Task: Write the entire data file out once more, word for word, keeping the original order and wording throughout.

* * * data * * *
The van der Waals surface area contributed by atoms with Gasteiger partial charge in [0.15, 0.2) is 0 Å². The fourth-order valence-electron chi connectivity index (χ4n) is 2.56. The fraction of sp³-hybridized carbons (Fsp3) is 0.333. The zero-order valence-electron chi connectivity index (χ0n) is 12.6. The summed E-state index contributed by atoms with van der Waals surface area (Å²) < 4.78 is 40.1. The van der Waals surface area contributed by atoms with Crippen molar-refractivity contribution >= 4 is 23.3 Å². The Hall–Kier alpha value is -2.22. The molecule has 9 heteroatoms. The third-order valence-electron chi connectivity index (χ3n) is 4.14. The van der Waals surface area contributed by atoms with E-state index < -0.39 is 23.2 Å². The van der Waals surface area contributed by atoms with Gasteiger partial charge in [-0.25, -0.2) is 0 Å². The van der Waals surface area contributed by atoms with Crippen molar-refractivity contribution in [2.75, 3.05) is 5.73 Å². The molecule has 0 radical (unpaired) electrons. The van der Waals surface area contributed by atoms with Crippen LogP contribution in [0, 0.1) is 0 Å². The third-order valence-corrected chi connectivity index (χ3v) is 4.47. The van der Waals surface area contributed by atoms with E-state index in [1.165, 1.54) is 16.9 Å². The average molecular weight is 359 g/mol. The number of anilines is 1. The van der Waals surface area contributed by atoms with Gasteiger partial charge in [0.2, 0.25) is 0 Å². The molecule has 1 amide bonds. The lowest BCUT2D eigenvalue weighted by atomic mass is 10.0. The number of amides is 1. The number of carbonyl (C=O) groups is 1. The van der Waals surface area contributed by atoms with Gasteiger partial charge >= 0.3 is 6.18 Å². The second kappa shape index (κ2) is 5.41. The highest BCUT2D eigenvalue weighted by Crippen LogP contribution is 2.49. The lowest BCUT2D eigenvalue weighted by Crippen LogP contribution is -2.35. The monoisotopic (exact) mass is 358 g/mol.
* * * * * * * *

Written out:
The van der Waals surface area contributed by atoms with Gasteiger partial charge in [0.15, 0.2) is 0 Å². The fourth-order valence-electron chi connectivity index (χ4n) is 2.56. The fraction of sp³-hybridized carbons (Fsp3) is 0.333. The zero-order valence-electron chi connectivity index (χ0n) is 12.6. The summed E-state index contributed by atoms with van der Waals surface area (Å²) < 4.78 is 40.1. The van der Waals surface area contributed by atoms with Crippen molar-refractivity contribution >= 4 is 23.3 Å². The Hall–Kier alpha value is -2.22. The molecule has 9 heteroatoms. The third-order valence-electron chi connectivity index (χ3n) is 4.14. The van der Waals surface area contributed by atoms with E-state index < -0.39 is 23.2 Å². The van der Waals surface area contributed by atoms with Gasteiger partial charge in [-0.25, -0.2) is 0 Å². The van der Waals surface area contributed by atoms with Crippen molar-refractivity contribution in [2.75, 3.05) is 5.73 Å². The molecule has 0 radical (unpaired) electrons. The van der Waals surface area contributed by atoms with Crippen LogP contribution in [0, 0.1) is 0 Å². The third-order valence-corrected chi connectivity index (χ3v) is 4.47. The van der Waals surface area contributed by atoms with E-state index in [1.165, 1.54) is 16.9 Å². The average molecular weight is 359 g/mol. The number of anilines is 1. The van der Waals surface area contributed by atoms with Gasteiger partial charge in [0.2, 0.25) is 0 Å². The molecule has 1 amide bonds. The lowest BCUT2D eigenvalue weighted by atomic mass is 10.0. The number of amides is 1. The number of carbonyl (C=O) groups is 1. The van der Waals surface area contributed by atoms with Gasteiger partial charge >= 0.3 is 6.18 Å². The second kappa shape index (κ2) is 5.41. The highest BCUT2D eigenvalue weighted by Crippen LogP contribution is 2.49. The lowest BCUT2D eigenvalue weighted by Crippen LogP contribution is -2.35. The monoisotopic (exact) mass is 358 g/mol.